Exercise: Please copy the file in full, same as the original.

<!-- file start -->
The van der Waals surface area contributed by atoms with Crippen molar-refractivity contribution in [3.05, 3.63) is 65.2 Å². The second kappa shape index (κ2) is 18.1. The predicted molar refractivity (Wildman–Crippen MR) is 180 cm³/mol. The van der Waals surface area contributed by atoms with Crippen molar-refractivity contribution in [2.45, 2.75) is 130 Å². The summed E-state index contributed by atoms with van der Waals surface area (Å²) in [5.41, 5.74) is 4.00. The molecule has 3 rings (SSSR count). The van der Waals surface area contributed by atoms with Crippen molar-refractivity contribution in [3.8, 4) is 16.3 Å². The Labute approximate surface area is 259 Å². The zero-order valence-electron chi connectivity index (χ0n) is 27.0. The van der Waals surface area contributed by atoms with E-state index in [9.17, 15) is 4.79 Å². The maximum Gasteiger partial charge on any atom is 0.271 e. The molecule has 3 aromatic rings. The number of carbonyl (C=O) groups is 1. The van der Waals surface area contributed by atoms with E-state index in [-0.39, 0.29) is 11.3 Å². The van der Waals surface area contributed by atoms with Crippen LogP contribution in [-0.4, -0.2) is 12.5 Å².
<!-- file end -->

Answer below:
The van der Waals surface area contributed by atoms with Crippen molar-refractivity contribution in [3.05, 3.63) is 65.2 Å². The second kappa shape index (κ2) is 18.1. The predicted molar refractivity (Wildman–Crippen MR) is 180 cm³/mol. The van der Waals surface area contributed by atoms with Crippen molar-refractivity contribution in [2.45, 2.75) is 130 Å². The summed E-state index contributed by atoms with van der Waals surface area (Å²) in [5.41, 5.74) is 4.00. The molecule has 3 rings (SSSR count). The van der Waals surface area contributed by atoms with Crippen molar-refractivity contribution in [3.8, 4) is 16.3 Å². The Labute approximate surface area is 259 Å². The zero-order valence-electron chi connectivity index (χ0n) is 27.0. The van der Waals surface area contributed by atoms with E-state index in [9.17, 15) is 4.79 Å². The maximum Gasteiger partial charge on any atom is 0.271 e. The molecule has 3 aromatic rings. The number of carbonyl (C=O) groups is 1. The van der Waals surface area contributed by atoms with E-state index in [-0.39, 0.29) is 11.3 Å². The van der Waals surface area contributed by atoms with Crippen LogP contribution in [-0.4, -0.2) is 12.5 Å².